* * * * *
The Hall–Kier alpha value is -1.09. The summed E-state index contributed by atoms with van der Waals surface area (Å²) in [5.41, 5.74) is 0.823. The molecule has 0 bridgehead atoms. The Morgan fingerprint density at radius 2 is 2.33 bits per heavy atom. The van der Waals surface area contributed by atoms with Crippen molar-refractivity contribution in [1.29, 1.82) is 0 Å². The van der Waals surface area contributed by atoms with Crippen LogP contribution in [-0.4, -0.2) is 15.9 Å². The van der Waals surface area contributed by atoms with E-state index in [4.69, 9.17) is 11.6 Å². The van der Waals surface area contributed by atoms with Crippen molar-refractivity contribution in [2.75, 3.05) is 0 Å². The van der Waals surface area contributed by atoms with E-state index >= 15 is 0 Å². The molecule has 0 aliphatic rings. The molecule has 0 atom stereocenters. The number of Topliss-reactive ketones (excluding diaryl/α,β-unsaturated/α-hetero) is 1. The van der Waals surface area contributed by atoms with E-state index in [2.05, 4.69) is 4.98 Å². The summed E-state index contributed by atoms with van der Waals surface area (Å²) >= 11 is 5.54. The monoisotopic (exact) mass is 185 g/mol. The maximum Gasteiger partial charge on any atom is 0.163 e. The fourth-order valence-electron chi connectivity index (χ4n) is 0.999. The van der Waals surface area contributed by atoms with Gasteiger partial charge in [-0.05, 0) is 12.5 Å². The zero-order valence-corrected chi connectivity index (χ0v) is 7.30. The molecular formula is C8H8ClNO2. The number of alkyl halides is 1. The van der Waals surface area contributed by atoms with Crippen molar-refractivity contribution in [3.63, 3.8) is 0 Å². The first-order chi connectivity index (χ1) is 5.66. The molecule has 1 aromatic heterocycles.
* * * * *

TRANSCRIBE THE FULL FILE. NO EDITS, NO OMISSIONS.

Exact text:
The Hall–Kier alpha value is -1.09. The summed E-state index contributed by atoms with van der Waals surface area (Å²) in [5.41, 5.74) is 0.823. The molecule has 0 bridgehead atoms. The Morgan fingerprint density at radius 2 is 2.33 bits per heavy atom. The van der Waals surface area contributed by atoms with Crippen molar-refractivity contribution in [1.29, 1.82) is 0 Å². The van der Waals surface area contributed by atoms with Crippen LogP contribution in [-0.4, -0.2) is 15.9 Å². The van der Waals surface area contributed by atoms with E-state index in [4.69, 9.17) is 11.6 Å². The van der Waals surface area contributed by atoms with Crippen molar-refractivity contribution in [2.75, 3.05) is 0 Å². The van der Waals surface area contributed by atoms with E-state index >= 15 is 0 Å². The molecule has 0 aliphatic rings. The molecule has 0 atom stereocenters. The number of Topliss-reactive ketones (excluding diaryl/α,β-unsaturated/α-hetero) is 1. The van der Waals surface area contributed by atoms with E-state index in [2.05, 4.69) is 4.98 Å². The summed E-state index contributed by atoms with van der Waals surface area (Å²) >= 11 is 5.54. The monoisotopic (exact) mass is 185 g/mol. The maximum Gasteiger partial charge on any atom is 0.163 e. The fourth-order valence-electron chi connectivity index (χ4n) is 0.999. The van der Waals surface area contributed by atoms with Gasteiger partial charge in [-0.05, 0) is 12.5 Å². The zero-order valence-corrected chi connectivity index (χ0v) is 7.30. The molecular formula is C8H8ClNO2. The number of alkyl halides is 1. The van der Waals surface area contributed by atoms with Crippen molar-refractivity contribution in [3.63, 3.8) is 0 Å². The first-order chi connectivity index (χ1) is 5.66. The molecule has 1 aromatic heterocycles.